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Person name or place name?

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Something I see fairly often in submissions:

The first paragraph or so contains a capitalized word that, in context, could be the name of a person, a place, a device, or something else.

And it's not clear which of those is true for several more paragraphs.

Made-up example opening:

The Gizgorth looked blue.

Or possibly aquamarine. The blue shimmered somewhere between cyan and purple, never quite resolving.

Is that an alien's skin color? A region's foliage? A box's outer surface? Who knows?

Another:

Mitzi wasn't sure what had happened to Doozledorf.

She hadn't been gone long. But when she returned, Doozledorf was just gone. Vanished into thin air.

How could that happen? she thought.

Again: person? Dog? City? Hard to tell.

(It can be even more confusing, though probably more likely to be intentional messing-with-the-reader, if the proper noun is an ambiguous real-world one. Substitute "Dallas" for "Doozledorf" in the above; again, could be a person or the city.)

So if you use a proper noun in your opening paragraph, try to give some hints as to at least whether it refers to an animate/sentient being or not.

I'm pretty sure that in almost all cases, this is just a matter of the author not realizing that the reader doesn't already know what the noun or name refers to.

Of course, another common approach is to not use any proper nouns in the opening paragraph, just pronouns:

He wondered where it had gone.

He had been at work all day, and when he got back, it was missing.

This approach has the opposite problem: we know that you're telling us about a person and a thing (good), we even know the person's gender (often handy), but we don't know the person's name or what the thing is that's missing.

This one is sometimes intentional, but unless you really don't want the reader to know the protagonist's name (which is sometimes a valid choice), I recommend not being coy about it.

I think that in general, both of these approaches to openings can be greatly improved by providing specific vivid details that help the reader picture what's going on.

But at the very least, except in some unusual cases, I recommend providing both a name and some indication of what kind of thing that name refers to.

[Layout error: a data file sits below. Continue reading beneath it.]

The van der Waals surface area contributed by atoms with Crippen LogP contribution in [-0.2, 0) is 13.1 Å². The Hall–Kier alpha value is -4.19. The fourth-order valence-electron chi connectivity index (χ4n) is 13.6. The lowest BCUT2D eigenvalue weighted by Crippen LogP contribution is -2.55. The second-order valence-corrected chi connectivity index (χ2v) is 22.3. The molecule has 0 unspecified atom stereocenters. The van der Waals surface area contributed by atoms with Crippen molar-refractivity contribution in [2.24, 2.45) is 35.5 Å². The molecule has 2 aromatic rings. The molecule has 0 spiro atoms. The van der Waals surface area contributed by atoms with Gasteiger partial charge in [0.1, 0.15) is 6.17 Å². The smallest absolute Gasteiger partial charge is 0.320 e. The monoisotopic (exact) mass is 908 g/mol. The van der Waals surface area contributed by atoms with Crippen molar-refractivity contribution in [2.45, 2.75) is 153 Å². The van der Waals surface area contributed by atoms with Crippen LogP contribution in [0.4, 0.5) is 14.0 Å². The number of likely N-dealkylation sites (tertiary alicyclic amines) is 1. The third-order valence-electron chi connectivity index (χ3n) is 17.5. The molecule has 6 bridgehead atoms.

This is mostly a subtopic of the larger issue of an author not realizing that there's stuff that they know about the story that they're assuming the reader knows too, but that they didn't actually put on the page. But that's another topic for another day.

4 Comments

This is mostly a subtopic of the larger issue of an author not realizing that there's stuff that they know about the story that they're assuming the reader knows too, but that they didn't actually put on the page.

I've always assumed (perhaps uncharitably) that it was a deliberate (if misguided) attempt to create suspense. That the author was hoping the reader would be wondering what a Gizgorth was and that would pull them further into the story. In the most egregious cases, the nature of Gizgorths is deliberately concealed until the end of the story when the author shouts, "Boo! A Gizgorth is a salad fork!" and that's supposed to be the end of the story. Kind of like the impulse to conceal, say, a crucial relationship between characters so you can spring it on the reader at the end, or whatever.

Which isn't to say the author not realizing stuff isn't on the page isn't an important one. Controlling the flow of information in a story is a very tricky business.


I would think that Doozledorf is the city of Dusseldorf as built by the Doozers from Fraggle Rock. Which is probably not what the author intended.


You know, I was reading this and thinking "yes, absolutely". Then it occurred to me that one of my favorite openings has exactly this pattern....

In a hole in the ground there lived a hobbit. Not a nasty, dirty, wet hole, filled with the ends of worms and an oozy smell, nor yet a dry, bare, sandy hole with nothing in it to sit down on or to eat: it was a hobbit-hole, and that means comfort.

It had a perfectly round door...

And it isn't until the fourth paragraph that he gets to "what is a hobbit?"

And this is, of course, a problem with tricksy techniques -- Great Writers can get away with them, but that doesn't mean that You should try.


And of course I now realize that this is not the same pattern, because it's not a proper noun. Having "hobbit" be lower case lets the reader say, OK, this is a kind of living being, that I don't know about yet. Let's see what we can figure out... So, y'know, never mind.


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